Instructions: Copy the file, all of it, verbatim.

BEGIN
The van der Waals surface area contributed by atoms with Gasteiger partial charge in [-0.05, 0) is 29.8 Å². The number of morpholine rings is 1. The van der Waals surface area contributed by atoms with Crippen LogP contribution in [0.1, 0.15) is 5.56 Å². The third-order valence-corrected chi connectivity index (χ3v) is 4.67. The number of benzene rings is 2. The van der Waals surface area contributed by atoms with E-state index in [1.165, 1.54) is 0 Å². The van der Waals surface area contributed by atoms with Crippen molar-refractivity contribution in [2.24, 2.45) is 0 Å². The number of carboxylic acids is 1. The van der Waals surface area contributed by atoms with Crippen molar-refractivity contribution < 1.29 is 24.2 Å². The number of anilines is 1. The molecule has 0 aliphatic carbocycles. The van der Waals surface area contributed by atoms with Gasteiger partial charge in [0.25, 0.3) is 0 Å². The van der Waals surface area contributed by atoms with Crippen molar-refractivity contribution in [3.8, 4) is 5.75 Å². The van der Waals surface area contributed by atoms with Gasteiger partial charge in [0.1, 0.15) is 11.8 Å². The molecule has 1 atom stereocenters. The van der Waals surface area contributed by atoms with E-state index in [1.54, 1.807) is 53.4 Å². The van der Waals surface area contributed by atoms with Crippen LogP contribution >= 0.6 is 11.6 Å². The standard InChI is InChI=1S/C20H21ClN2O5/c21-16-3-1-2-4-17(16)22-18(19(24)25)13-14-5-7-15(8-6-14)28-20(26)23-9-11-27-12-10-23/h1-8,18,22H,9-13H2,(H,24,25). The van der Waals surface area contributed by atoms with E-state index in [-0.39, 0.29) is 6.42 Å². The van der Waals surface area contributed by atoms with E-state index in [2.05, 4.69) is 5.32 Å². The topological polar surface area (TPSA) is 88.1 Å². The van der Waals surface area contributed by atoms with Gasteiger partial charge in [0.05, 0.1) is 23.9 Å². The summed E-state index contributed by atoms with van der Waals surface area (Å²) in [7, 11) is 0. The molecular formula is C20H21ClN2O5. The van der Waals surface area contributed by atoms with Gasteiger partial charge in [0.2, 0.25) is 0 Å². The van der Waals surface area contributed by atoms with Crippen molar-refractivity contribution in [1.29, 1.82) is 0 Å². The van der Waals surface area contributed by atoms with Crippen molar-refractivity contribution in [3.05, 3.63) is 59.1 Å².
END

The van der Waals surface area contributed by atoms with Gasteiger partial charge in [-0.05, 0) is 29.8 Å². The number of morpholine rings is 1. The van der Waals surface area contributed by atoms with Crippen LogP contribution in [0.1, 0.15) is 5.56 Å². The third-order valence-corrected chi connectivity index (χ3v) is 4.67. The number of benzene rings is 2. The van der Waals surface area contributed by atoms with E-state index in [1.165, 1.54) is 0 Å². The van der Waals surface area contributed by atoms with Crippen molar-refractivity contribution in [2.24, 2.45) is 0 Å². The number of carboxylic acids is 1. The van der Waals surface area contributed by atoms with Crippen molar-refractivity contribution < 1.29 is 24.2 Å². The number of anilines is 1. The molecule has 0 aliphatic carbocycles. The van der Waals surface area contributed by atoms with Gasteiger partial charge in [0.25, 0.3) is 0 Å². The van der Waals surface area contributed by atoms with Crippen molar-refractivity contribution in [3.8, 4) is 5.75 Å². The van der Waals surface area contributed by atoms with Gasteiger partial charge in [0.1, 0.15) is 11.8 Å². The molecule has 1 atom stereocenters. The van der Waals surface area contributed by atoms with E-state index in [1.54, 1.807) is 53.4 Å². The van der Waals surface area contributed by atoms with Crippen LogP contribution >= 0.6 is 11.6 Å². The standard InChI is InChI=1S/C20H21ClN2O5/c21-16-3-1-2-4-17(16)22-18(19(24)25)13-14-5-7-15(8-6-14)28-20(26)23-9-11-27-12-10-23/h1-8,18,22H,9-13H2,(H,24,25). The van der Waals surface area contributed by atoms with E-state index in [-0.39, 0.29) is 6.42 Å². The van der Waals surface area contributed by atoms with E-state index in [2.05, 4.69) is 5.32 Å². The topological polar surface area (TPSA) is 88.1 Å². The van der Waals surface area contributed by atoms with Gasteiger partial charge in [0.05, 0.1) is 23.9 Å². The summed E-state index contributed by atoms with van der Waals surface area (Å²) in [7, 11) is 0. The molecular formula is C20H21ClN2O5. The van der Waals surface area contributed by atoms with Gasteiger partial charge in [0.2, 0.25) is 0 Å². The van der Waals surface area contributed by atoms with Crippen molar-refractivity contribution in [1.29, 1.82) is 0 Å². The van der Waals surface area contributed by atoms with Crippen molar-refractivity contribution in [3.05, 3.63) is 59.1 Å².